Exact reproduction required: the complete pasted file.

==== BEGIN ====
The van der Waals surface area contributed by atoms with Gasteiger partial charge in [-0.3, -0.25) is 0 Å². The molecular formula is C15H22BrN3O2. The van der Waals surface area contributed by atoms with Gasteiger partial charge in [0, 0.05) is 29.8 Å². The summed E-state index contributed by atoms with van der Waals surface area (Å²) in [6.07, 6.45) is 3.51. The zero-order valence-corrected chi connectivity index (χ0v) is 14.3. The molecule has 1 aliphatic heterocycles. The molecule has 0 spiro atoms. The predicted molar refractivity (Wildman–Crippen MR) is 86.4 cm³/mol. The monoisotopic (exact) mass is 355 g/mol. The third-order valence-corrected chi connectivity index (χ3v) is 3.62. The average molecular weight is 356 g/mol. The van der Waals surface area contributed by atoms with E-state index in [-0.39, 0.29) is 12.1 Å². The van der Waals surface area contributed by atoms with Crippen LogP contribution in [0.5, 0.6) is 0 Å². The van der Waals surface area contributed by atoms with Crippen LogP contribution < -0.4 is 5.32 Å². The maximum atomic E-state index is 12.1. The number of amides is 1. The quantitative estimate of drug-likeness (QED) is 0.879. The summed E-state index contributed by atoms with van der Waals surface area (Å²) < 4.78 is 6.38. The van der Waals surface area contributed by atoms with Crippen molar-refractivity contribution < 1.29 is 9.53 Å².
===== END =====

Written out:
The van der Waals surface area contributed by atoms with Gasteiger partial charge in [-0.3, -0.25) is 0 Å². The molecular formula is C15H22BrN3O2. The van der Waals surface area contributed by atoms with Gasteiger partial charge in [0, 0.05) is 29.8 Å². The summed E-state index contributed by atoms with van der Waals surface area (Å²) in [6.07, 6.45) is 3.51. The zero-order valence-corrected chi connectivity index (χ0v) is 14.3. The molecule has 1 aliphatic heterocycles. The molecule has 0 spiro atoms. The predicted molar refractivity (Wildman–Crippen MR) is 86.4 cm³/mol. The monoisotopic (exact) mass is 355 g/mol. The third-order valence-corrected chi connectivity index (χ3v) is 3.62. The average molecular weight is 356 g/mol. The van der Waals surface area contributed by atoms with E-state index in [-0.39, 0.29) is 12.1 Å². The van der Waals surface area contributed by atoms with Crippen LogP contribution in [0.5, 0.6) is 0 Å². The van der Waals surface area contributed by atoms with Crippen LogP contribution < -0.4 is 5.32 Å². The maximum atomic E-state index is 12.1. The number of amides is 1. The quantitative estimate of drug-likeness (QED) is 0.879. The summed E-state index contributed by atoms with van der Waals surface area (Å²) < 4.78 is 6.38. The van der Waals surface area contributed by atoms with Crippen molar-refractivity contribution < 1.29 is 9.53 Å².